Tag Archive for: Transgender Teen

Transgender Teen

Supporting A Transgender Teen and Family in Transitioning 

Supporting A Transgender Teen and Their Family in Transitioning


Part of our work at Life Coaching and Therapy (LCAT) is supporting transgender teen clients and their families to adjust. Coming out as a transgender teen is a process.

Often, it is complex for teens and their families, because it is a transition for the entire family system.


Basic Terms

Identifying as transgender is when someone is born as male or female and ascribed a gender of boy or girl at birth based on their genitals. When someone is transgender it means that they do not feel the gender ascribed to them at birth is accurate. 

Non-binary, gender creative, and gender expansive individuals are people who do not ascribe to the gender binary of male/female or man/woman. These individuals typically see gender as fluid or do not ascribe to one gender at all. 

Dead name refers to the name the individual was given at birth, not the name the individual chooses as they come out. 

Pronouns  are the way a person identifies. The most common pronouns are: she/her, they/them, he/him, ze/zir. When someone misgenders someone it is when someone uses the incorrect pronoun. This happens often when people come out as transgender or non-binary. The deliberate misuse and misgendering causes significant harm to the individual coming out.

Due to our society adjusting our perspectives on the LGBTQ+ community, we have made head way in seeing the people are able to come out earlier in their life (usually in adolescence where identity is a primary developmental task) thus allowing them to lead healthier adult lives. I will say it 10000 times that these outcomes are based on how the community, family, and close individuals around the person coming out respond or react to them coming out. 

If you are a close friend or family member of someone in the LGBTQ community, especially within the gender non-conforming or transgender population, it is incredibly important for you to learn and understand how your response can cause harm to the individual coming out. 


Transitioning the Family

For the family, adjusting to their teenage family member using a different name and pronoun can be incredibly difficult. Even in the most supportive environments this is complicated. If you had any beliefs that may make the circumstance less supportive it can result in massive issues for the teen themselves and the family. 

One of the most important things to do as a family member is to work through the grief you have. Grief is a normal part of any major changes in someone’s life, this is no different. What I see most in families is the need to grief what they expected and how to integrate that with who the teen is and the memories they have with them.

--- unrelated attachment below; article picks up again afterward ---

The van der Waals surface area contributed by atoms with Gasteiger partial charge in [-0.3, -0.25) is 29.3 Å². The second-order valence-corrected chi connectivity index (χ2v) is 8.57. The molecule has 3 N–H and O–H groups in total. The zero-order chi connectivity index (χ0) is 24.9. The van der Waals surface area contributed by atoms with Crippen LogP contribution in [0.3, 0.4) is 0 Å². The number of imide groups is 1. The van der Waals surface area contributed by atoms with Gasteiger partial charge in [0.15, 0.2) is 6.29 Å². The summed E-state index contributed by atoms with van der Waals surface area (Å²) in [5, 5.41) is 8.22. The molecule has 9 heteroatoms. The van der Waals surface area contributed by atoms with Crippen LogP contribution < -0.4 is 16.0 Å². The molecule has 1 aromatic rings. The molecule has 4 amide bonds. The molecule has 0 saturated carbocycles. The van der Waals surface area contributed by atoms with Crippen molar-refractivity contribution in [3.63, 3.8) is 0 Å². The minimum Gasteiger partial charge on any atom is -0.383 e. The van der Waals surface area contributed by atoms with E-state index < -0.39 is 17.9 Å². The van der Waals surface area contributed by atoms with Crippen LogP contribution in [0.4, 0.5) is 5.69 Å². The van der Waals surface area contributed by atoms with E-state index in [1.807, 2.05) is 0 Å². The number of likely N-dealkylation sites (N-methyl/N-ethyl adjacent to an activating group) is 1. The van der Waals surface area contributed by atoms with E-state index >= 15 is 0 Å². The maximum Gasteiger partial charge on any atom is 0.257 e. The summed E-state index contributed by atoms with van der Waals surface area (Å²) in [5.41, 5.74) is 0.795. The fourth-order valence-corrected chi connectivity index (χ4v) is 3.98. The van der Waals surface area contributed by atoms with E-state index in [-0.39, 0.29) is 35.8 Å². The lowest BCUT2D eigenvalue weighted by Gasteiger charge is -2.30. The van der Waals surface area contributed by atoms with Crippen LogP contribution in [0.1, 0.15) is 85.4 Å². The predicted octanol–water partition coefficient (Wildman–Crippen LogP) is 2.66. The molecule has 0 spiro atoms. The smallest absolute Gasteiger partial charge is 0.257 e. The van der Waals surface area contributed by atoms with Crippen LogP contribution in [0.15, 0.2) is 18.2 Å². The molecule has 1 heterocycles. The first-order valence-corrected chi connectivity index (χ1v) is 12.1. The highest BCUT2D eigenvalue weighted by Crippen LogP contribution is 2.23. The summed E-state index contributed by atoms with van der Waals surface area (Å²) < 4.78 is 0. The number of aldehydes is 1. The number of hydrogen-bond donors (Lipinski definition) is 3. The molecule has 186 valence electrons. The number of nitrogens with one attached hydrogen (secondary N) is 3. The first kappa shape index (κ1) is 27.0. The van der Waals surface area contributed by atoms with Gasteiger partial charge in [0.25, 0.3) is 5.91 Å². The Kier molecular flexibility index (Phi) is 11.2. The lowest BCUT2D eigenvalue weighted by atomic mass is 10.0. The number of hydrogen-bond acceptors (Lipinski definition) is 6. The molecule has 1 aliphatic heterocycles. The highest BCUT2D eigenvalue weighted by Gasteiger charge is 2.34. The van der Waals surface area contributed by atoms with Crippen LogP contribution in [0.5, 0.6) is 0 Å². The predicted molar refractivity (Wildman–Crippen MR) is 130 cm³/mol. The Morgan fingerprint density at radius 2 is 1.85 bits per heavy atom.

The most common thing I see in families is people not addressing their grief and projecting (putting it on) those around them, especially the transgender teen who is coming out. This looks like making it about themselves, arguing about what pronoun is appropriate, using the teens name vs. dead naming them, or misgendering. This makes someones coming out experience about you rather than the person coming out, which is a problem.

To be extremely clear, I am not saying you should not address your own personal feelings, grief, and experience – in fact I am saying the opposite. HOWEVER, this should be done NOT with the person who is coming out. The person coming out has enough of their own stuff to deal than trying to help you manage your experience and reaction to this. I would suggest finding a therapist or joining a support group where you can process your feelings and experiences safely without causing harm to the person who is coming out. 


Progress not Perfection

It is okay if you are having a difficult time with your teen transitioning. However, it is not okay to take that confusion out on those around. 

Family and friends do not have to be perfect. Yet, if you mess up – OWN IT. Owning can look like a simple “I am sorry.” Or owning it means asking clarification! Similarly, it could be learning more about transitioning through finding helpful resources. 

This does not look like making it about yourself or justifying why you did what you did. Please, do not have the individual coming out teach you before you do research.  

  • taking accountability
  • asking for clarification
  • apologizing
  • doing your research.


Please, try your best to respect someone’s name and pronouns. 

Think about how as a culture we shift last names of those that are married or when celebrities change their name. Therefore, an individual can use the same cognitive shifts for those in their life.

If you are finding it challenging or difficult please seek support from a professional to deconstruct why that is.

You are not perfect, I do not ever expect perfection from my clients. I do expect progress tho. Progress not perfection.

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